While their right wing economics are uncomfortable and racist views are frankly unpleasant, we must not underestimate the power of the UK political system to address this. Do not over-blow Nigel Farage’s success, that is exactly what he wants.

Dr Muzaffer Kutlay – A fascinating new chapter

On a rainy morning in London, the Labour Party leader, Keir Starmer, delivered his victory speech. He said election results brought “the sunlight of hope” after 14 years of uninterrupted Conservative Party governments. The Labour Party won a landslide victory with 412 seats. This is no doubt a critical point in the political history of the UK. There is, of course, a lot to take about the election results —and experts are busy doing so. For me, three points are particularly interesting to watch.

First, Labour certainly has a landslide, but this is primarily because of the electoral system in the UK. The Party secured two-thirds of the seats in the parliament by receiving about one-third of the votes. How long the first-past-the-post-system will hold under the increasing challenge of non-major parties will be interesting to watch.

Second, after 14 years in government and several significant shocks, it was arguably inescapable for the Conservatives to take a major hit. The question is how Labour will cope with immediate challenges such as economic stagnation, migration issues, cost-of-living crisis, and poor state of public infrastructure and healthcare system.

Third, as a researcher working on European politics and the EU foreign policy, it would be interesting to follow how Labour will organise the UK-EU relations at a time when far-right is on the rise, given that the Party has already promised that the UK will not seek to re-join the EU, single market, or the Customs Union. This is certainly a new chapter and only time will tell whether the country “will get its future back”, as the new Prime Minister promised.

Dr Susan Kenyon: A jump to the left AND a step to the right

We are waking up to a new political landscape in the UK. But the message isn’t as simple as it may first seem.

After watching the results emerge live throughout the night, with our friends at KMTV, three observations jump immediately to mind.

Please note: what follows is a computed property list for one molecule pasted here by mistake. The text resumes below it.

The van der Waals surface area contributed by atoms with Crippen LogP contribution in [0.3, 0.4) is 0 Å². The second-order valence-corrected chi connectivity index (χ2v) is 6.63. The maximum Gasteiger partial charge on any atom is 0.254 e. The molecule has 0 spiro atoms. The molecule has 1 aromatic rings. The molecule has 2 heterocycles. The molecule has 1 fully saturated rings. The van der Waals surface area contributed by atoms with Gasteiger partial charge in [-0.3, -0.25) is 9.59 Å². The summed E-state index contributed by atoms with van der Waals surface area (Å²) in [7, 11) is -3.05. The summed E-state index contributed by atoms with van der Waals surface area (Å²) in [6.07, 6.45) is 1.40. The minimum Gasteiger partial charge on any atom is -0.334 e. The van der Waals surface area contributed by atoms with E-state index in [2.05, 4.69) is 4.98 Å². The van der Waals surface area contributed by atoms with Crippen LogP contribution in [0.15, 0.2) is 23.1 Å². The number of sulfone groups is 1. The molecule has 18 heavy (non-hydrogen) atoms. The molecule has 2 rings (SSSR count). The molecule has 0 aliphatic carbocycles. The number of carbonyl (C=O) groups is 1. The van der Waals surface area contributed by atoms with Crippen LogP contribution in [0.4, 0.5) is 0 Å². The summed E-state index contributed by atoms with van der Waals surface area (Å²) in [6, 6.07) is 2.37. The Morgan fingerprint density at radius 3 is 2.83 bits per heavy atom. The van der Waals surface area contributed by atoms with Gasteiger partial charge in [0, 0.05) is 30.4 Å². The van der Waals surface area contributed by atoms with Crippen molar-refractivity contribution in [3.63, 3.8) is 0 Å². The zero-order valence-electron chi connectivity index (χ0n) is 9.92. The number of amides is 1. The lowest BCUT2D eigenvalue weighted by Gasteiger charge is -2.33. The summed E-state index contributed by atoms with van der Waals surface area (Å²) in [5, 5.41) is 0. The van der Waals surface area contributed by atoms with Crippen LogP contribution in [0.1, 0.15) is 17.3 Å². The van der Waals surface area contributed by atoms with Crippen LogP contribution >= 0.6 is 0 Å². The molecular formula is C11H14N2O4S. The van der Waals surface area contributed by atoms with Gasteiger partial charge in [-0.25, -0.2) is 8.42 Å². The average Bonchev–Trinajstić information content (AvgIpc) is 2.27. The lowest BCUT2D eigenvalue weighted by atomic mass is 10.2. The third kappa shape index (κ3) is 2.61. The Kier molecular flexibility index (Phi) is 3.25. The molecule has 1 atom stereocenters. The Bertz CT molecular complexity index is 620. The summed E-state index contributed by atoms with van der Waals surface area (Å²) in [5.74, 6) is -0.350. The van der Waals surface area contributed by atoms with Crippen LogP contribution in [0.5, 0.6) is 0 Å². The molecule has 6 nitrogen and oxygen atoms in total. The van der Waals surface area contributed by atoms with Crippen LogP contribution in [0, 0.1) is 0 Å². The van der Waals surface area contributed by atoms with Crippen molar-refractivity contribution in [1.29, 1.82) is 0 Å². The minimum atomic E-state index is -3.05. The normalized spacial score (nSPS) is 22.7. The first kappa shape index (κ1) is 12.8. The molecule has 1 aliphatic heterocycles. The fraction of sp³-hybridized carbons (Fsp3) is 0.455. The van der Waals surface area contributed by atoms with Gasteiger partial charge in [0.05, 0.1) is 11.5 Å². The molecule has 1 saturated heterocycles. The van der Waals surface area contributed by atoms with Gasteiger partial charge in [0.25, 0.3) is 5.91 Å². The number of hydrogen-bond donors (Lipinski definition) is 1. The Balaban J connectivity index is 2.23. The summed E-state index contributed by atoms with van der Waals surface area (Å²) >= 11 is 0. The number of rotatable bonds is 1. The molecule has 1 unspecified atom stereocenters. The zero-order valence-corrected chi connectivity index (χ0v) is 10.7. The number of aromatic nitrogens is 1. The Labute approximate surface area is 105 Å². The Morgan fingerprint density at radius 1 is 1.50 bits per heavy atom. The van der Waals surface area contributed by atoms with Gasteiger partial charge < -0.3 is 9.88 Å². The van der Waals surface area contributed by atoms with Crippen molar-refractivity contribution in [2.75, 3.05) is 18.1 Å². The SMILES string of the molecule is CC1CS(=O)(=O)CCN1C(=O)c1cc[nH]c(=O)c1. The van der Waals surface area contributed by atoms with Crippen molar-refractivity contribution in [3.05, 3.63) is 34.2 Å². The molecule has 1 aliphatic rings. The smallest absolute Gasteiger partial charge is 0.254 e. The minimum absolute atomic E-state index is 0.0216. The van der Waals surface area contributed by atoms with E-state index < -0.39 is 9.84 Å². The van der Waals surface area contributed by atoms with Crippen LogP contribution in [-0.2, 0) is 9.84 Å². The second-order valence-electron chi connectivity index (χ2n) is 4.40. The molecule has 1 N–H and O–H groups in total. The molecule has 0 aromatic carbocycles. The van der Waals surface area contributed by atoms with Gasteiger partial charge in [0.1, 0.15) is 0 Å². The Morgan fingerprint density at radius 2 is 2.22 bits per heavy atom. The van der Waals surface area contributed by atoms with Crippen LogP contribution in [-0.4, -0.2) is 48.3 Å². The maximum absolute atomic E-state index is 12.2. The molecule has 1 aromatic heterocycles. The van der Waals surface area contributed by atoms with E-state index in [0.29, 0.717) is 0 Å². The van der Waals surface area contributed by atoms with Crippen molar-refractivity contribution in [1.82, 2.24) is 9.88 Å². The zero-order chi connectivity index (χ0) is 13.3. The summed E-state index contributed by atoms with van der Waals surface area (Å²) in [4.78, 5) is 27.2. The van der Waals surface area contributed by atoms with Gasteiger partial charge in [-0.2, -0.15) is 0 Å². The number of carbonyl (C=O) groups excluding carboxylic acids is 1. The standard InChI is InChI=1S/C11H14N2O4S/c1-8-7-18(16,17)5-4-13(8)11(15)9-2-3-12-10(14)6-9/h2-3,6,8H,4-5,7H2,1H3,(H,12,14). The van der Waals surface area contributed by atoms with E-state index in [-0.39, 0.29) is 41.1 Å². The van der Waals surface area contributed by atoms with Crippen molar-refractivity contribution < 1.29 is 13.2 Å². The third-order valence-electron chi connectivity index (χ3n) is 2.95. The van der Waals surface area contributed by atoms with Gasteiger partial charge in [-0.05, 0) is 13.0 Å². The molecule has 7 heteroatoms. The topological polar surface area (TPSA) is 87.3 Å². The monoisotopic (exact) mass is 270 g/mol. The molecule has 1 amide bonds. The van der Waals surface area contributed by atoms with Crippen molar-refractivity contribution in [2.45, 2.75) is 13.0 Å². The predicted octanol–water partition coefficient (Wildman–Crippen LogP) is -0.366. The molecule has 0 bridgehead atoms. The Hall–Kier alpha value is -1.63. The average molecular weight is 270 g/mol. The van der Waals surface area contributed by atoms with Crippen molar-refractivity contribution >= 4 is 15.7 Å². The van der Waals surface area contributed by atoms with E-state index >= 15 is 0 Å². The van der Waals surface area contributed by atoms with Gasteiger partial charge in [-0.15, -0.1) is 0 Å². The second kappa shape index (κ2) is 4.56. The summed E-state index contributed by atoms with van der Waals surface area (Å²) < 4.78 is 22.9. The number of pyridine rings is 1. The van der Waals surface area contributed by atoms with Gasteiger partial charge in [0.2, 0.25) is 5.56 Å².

The first is the extent to which this is a victory for the left, or the right.

In terms of seats in parliament, there has been a sizeable jump to the left. Keir Starmer’s Labour Party has almost two-thirds of seats, larger even than Tony Blair’s share in 1997. The Conservatives have fewer than 20% of seats.

However, there has simultaneously been a step to the right, when we look at the share of the vote. Labour have received around 35% of the votes. However, parties of the right – Conservative and Reform – have received around 40% of the vote, a remarkably stable percentage share.

Going forward, Labour will need to pay careful attention to building their support, speaking across political divides, if they are to take the country with them, consolidate their victory and avoid a swing back to the right in future elections.

The second is that turnout is substantially lower than in recent years. This is surprising – changes of government are usually accompanied, if not facilitated, by large turnouts. If disaffection with politics is to blame, all parties must work hard to restore faith and trust. Starmer’s key campaign message – that politicians are here to serve – must not only be heard, but also experienced, by the electorate, to restore belief and participation.

Finally, there was a common theme in victory and concession speeches, at counts across the country: the return of civility and compassion. At a time when our politicians are subject to constant verbal and physical threats – including Rosie Duffield MP in our constituency here in Canterbury – the importance of calm, respectful political participation, with passionate not poisonous debate, cannot be overstated.

As we look across the channel to east and across the pond to the west, we can see how close we are to countries for whom liberal democracy may be under threat. Starmer’s victory in parliament is an opportunity to restore political, not personal, politics and political, not populist, debate. This ‘return to the political’ is undoubtedly the most pressing task for the incoming government.

Share this page:

Leave a Reply

Your email address will not be published. Required fields are marked *